- There is a need for more information and awareness about sexual health, especially at school. This should include support in preventing and addressing teenage pregnancies and STDs.
- There should be more incentives for people to clean up the environment, and ways to stop people from littering.
- Reduce plastic use, introduce biodegradables, and enforce the ban on single use plastics.
- Encourage the use of renewable energy and push towards a greener economy.
- Reduce (and don’t encourage) car use. Facilitate other forms of transport instead, and reward people for using them.
- Protect trees, because they are important.
Urban planning and development
- Make better use of abandoned houses before developing and constructing more buildings, and taking up more public space.
- It should be cheaper to renovate an old house than buy a new one.
- Public places should be protected, and better planned after dialogue with local communities. They should be safe and accessible to the people who want to use them.
- Education should look at the individual needs of each student, and teach children in more creative ways (not just in a classroom).
- Teaching should be considered a vocation, where teachers are passionate, inspiring, valued, and recognised for their hard work.
- Subjects which are taught at school should be more closely tied with real life situations that children will come across in their lives.
- It takes too long to for decisions to be taken on children’s out of home care. Children should have a say in what happens to them, and be listened to.
- There should be more research on what children really want, and what options are favoured by children who require out-of-home care. This should be shared with authorities who can take these important decisions, after listening to them.
- More people should be encouraged to foster and adopt children, especially infertile couples.
- Reduce the stigma surrounding children in out-of-home care.
- Children in out-of-home care can benefit from the support of a mentor.
Bullying and Violence
- Bullying affects you deeply and affects your self-confidence and self-esteem.
- Bullying needs to be tackled quickly, and not ignored by parents and teachers, otherwise, it will grow. If teachers are scared to stop fights, then the children become even more scared. Teachers and parents should be given support on how to identify bullying and respond effectively.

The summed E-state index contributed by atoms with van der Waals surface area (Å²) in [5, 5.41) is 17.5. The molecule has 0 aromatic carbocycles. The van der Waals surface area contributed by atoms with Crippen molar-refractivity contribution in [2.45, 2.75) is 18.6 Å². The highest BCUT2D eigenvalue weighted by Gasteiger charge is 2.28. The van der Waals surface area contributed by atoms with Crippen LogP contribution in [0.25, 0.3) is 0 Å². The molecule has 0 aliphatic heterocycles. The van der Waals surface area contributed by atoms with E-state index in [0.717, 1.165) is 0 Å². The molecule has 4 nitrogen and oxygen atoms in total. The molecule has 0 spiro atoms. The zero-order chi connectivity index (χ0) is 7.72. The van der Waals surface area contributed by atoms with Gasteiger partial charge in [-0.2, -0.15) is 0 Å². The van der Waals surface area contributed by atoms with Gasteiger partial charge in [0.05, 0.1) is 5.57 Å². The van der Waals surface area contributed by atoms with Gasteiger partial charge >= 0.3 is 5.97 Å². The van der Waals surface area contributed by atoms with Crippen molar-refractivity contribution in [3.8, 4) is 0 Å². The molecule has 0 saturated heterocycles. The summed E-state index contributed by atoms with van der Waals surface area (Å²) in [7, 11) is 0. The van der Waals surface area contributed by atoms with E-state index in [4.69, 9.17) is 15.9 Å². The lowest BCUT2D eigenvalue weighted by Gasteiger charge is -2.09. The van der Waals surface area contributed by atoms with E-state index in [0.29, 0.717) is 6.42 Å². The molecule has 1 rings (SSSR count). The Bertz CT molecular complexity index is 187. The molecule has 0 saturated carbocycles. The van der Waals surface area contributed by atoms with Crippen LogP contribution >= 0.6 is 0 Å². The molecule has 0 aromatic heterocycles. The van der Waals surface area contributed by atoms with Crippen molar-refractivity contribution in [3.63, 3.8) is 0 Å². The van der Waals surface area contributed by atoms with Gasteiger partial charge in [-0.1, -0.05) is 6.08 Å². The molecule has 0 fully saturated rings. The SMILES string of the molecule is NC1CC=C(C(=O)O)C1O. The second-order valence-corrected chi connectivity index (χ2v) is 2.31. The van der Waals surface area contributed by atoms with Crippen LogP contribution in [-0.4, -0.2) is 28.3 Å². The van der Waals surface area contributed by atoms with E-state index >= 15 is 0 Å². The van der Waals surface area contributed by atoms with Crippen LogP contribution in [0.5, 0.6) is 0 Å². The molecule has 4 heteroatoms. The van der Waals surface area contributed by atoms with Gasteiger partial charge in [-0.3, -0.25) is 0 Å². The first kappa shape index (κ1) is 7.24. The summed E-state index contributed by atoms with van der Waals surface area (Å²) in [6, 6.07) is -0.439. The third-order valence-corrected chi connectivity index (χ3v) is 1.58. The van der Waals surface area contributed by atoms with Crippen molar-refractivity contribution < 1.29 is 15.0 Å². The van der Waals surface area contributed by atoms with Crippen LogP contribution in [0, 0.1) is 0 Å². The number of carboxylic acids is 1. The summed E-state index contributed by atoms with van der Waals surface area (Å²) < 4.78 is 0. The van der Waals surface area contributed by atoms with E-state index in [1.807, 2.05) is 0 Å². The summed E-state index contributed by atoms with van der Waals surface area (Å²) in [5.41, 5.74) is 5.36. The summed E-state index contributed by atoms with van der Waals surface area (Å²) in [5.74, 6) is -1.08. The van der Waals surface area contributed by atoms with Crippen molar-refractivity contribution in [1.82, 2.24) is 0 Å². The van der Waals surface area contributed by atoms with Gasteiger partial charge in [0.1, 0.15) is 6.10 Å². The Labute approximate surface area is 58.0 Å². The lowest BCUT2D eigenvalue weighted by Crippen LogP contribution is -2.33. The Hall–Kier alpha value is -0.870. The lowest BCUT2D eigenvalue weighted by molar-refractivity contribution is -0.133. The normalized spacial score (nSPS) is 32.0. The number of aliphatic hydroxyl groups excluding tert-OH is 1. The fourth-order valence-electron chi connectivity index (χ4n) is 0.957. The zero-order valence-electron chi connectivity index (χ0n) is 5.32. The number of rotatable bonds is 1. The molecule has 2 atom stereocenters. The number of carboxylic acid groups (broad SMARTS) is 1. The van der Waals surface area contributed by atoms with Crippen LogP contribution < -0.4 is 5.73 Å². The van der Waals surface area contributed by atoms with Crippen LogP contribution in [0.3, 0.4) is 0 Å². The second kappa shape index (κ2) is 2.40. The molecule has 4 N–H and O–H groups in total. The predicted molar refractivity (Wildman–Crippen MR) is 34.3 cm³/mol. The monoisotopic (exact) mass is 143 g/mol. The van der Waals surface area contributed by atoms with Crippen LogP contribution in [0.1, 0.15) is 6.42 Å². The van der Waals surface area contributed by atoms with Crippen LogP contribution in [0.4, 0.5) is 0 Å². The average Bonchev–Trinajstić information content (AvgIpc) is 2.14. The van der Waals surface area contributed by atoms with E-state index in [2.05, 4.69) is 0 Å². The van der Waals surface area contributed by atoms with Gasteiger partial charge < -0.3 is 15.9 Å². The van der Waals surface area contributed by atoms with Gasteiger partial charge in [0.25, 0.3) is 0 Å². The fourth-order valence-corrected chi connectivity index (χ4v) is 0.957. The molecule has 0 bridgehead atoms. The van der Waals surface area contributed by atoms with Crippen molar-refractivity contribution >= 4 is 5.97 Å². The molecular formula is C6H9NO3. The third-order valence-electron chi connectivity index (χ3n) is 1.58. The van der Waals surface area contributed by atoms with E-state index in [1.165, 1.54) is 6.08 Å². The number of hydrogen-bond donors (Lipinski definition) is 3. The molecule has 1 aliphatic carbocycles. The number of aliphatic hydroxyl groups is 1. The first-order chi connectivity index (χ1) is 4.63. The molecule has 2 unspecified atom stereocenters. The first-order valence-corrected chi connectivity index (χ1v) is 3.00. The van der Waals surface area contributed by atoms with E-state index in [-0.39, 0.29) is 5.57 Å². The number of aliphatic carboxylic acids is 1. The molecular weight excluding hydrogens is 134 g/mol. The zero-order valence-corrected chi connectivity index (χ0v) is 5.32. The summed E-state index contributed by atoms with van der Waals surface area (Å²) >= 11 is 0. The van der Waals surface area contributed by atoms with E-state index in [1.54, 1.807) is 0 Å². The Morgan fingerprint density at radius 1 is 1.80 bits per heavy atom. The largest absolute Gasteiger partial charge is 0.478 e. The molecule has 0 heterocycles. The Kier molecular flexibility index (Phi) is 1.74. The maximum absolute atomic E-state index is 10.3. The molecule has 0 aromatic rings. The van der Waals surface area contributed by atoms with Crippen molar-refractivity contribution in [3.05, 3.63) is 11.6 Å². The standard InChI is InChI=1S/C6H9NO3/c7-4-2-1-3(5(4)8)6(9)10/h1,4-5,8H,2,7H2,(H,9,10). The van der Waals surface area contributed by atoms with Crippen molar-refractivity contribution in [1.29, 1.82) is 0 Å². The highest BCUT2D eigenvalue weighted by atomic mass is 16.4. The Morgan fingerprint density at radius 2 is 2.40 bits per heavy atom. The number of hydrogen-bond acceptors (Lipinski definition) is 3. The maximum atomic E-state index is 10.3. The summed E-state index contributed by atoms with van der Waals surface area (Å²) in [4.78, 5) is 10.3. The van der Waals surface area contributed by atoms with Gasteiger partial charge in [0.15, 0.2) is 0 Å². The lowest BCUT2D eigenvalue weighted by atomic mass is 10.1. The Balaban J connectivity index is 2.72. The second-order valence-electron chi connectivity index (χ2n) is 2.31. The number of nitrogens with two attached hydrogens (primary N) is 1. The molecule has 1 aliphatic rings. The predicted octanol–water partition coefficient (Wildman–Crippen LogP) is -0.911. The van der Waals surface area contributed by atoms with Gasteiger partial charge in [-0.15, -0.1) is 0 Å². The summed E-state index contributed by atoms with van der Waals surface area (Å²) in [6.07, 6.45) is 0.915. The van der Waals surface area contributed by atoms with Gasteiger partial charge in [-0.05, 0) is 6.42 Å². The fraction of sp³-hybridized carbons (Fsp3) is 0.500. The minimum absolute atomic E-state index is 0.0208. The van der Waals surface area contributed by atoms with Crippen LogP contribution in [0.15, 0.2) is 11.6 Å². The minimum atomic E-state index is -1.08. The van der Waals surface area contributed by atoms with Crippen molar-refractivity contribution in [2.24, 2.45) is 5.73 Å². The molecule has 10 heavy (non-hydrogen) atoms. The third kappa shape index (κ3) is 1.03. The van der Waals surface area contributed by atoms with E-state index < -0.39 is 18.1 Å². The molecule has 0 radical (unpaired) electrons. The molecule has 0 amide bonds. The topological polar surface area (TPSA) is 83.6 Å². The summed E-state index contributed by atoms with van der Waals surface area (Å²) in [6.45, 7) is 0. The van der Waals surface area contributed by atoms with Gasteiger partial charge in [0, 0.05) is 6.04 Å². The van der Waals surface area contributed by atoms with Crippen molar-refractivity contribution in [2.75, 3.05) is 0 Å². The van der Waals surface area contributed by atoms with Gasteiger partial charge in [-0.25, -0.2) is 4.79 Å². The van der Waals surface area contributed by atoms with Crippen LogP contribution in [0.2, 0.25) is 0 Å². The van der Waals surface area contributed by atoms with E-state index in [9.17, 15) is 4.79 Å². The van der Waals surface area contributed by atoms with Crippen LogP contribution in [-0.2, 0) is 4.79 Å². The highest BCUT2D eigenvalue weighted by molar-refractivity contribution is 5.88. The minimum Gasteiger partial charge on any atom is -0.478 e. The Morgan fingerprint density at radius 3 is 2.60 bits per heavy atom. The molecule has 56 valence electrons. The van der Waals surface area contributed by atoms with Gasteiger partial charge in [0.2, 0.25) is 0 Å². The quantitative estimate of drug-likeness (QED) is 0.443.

- Someone must stop bullying from happening on social media.
- Care and support must be given to both the victims and to the bullies themselves. This can include the support of a mentor.
- Schools need to emphasize positive values and promote peacebuilding at a very early age, as it may be too late to change behaviour later.
- Be aware of the link between discrimination and bullying. There should be efforts to stop discrimination because this leads to bullying.
- Act and then discuss. When MEPs are faced with a situation that is urgent, they should take immediate steps, not spend time discussing things, as happened in the recent case of people left at sea for weeks.
- Asylum seekers should be met with a friendly face, not the police.
- Positive voices of migration should be shared, to counter the negative voices and to promote a shared understanding of one another. We expect MEPs to stand up against the unfair negative portrayal of immigrants.
- We should prevent immigrants from being exploited, especially at work.
- Immigrant children should have equal and meaningful access to education.
- Children should have their right to freedom of religion respected.
- There should be increased resources to support migrants and respond to their trauma.
Poverty and Social Exclusion
- Lack of inclusion affects the elderly, who can suffer from loneliness.
- Poverty leads to social exclusion and must be tackled.
- Immediate action should be taken to close the gender pay gap completely.
- Feminism is misunderstood and should be seen as fighting for gender equality. There should be no discrimination between men and women.